I agree that passionlessness might come from the boarding school modernism, that is classically English. That isn’t an excuse for it either though.

    As for denominations. I think they are a necessary evil, and some might argue have kept the US in the “game” despite modernity and secularisation because of the competition theory in relation to economics. If you have a broad selection of different “products” on offer, then competition will mean that people will be drawn to the ever more quality product. Its a somewhat cynical analysis of what actually happens when you have pastors competing for congregants…

    Ecumenisms is often washy-wishy. I agree. I don’t have a problem making fun of that either. But often I think we (our tradition and background) shy away from working with people who don’t think as we think. That is a tragedy and a travesty. And the politiking that goes on with some denominations (even about simple things like running a Christian book shop in the same village through volunteer work) is worthy of a smack with a raw piece of bacon.

  6. Lauri Moyle says:

    And I would also add to the above that I doubt denominations will exist in heavon. So, Billy had an incling of the future we hope and anticipate. There is nothing wrong with that. Not enough hope in our culture, not enough big thinking…

  7. Tom Stanbury says:

    I apologise for taking it seriously. It is the problem with blogs. If said in conversation it would be all over in 5 mins with a lot laughter along the way. Maybe it isn’t a gripe but you are making a point. I am not even necessarily disagreeing.

    In your original post in one guise you were mocking the rationalism of Tico but then the final para mocking the emotionalism of ‘tent revivalism’. You fail to mock Keller, of which I am fan bought his books and given away to friends. The Keller college professor manner works for the degree educated. He makes people feel smart and savvy.

    A feature of the celeb culture that permeates christendom aswell, ‘My christian leader is intellectually satisfying and culturally on it’. For the record I am not saying Keller encourages this himself. I can see he doesn’t in his tone and demeanor.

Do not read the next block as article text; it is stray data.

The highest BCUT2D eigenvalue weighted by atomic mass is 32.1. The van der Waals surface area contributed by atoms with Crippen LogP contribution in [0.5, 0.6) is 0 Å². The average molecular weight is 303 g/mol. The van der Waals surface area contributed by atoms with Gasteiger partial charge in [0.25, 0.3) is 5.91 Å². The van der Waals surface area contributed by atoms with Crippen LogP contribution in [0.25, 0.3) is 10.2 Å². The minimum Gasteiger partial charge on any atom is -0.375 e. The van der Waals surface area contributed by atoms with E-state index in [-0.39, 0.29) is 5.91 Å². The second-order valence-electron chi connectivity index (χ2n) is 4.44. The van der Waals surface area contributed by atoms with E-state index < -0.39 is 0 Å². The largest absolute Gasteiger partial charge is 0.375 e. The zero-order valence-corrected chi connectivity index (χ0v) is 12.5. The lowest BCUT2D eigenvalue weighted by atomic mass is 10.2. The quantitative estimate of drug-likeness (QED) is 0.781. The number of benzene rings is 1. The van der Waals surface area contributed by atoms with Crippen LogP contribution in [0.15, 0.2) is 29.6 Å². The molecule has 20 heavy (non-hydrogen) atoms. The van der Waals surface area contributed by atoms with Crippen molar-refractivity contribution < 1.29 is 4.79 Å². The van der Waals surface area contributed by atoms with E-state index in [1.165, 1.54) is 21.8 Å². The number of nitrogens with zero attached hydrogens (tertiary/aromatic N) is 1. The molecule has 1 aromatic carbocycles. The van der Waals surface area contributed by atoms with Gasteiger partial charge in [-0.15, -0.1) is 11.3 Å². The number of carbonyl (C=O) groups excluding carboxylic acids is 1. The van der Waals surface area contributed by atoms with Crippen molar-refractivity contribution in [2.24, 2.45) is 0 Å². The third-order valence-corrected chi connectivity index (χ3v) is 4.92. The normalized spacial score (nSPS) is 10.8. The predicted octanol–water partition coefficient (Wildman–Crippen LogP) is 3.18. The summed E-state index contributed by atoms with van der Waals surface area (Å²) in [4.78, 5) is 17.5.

Of course there won’t be division and denominations in the new creation we will all be too busy doing the right thing. On my facebook page under my profile it says ‘Mere Christian’ for religion.

    Don’t know about economic theory and christianity in the US but Jesus did promise to build his church. And doubt he had competition theory in mind.

    I do get a bit worried about pastors applying business theory to churches. Sure learn from outside the church- a phrase I use is the insufficiency of scripture. Guaranteed to scare any reformed pastor. What I mean by it is there are some things you can’t learn from the bible because it is simple not covered.

    For the record I like your blog and this dialogue.

  8. Lauri Moyle says:

    No problems, Tom. I’m learning how to write satire and no doubt will make mistakes in clarity for the future.

    I have never heard Rico Tice or Al Stewart so I cannot comment on whether I like them or not, but the post was not at all about them. The EN article mentioned them and I needed to fill two quotes and happened not to pick Keller. Maybe a sin of omission, who knows. 😉

    The last para. was a contrast to the previous one. While I think a lack of in-touch emotions permeates segments of the British church I also think that in other parts of the church, particularly in the lay end of things that’s not a problem. Hence the tension between “knowing that we shouldn’t be so excited” and the excitement itself.

    I think the final line also expresses and to some extent defuses the probable outcome of some of the events that we’ll be a part of this week, namely that there will be more people from churches at the events than nonchurched people… And though that’s all right it is sort of incongruous… But it is a bit funny, especially within the context of the perceived anxiety some people have in inviting nonchurched friends.

  9. Tom Stanbury says:

    The International cuisine evening for the women last night was inspired. St Nicks looked and smelt amazing.
    A fun evening was had by all including those men who helped. I didn’t hear the talk. So I trust in some way the event engaged the non christians with Christ by meeting their personal, intellectual and social needs in some small way.

    I wish I had realised today was St Patricks Day as I would have suggested we drink Guiness whilst considering the life of this christian missionary to Ireland, rather than the Men eat curry tonight.

    Yes the final sentence makes sense.

    The reason quotes didn’t come from Keller is because I could haven’t have imagined him saying the quotes but could Rico Tice and Al Stewart.

  10. Tom Stanbury says:

    Final sentence meant to say couldn’t imagine Keller saying what Tico did.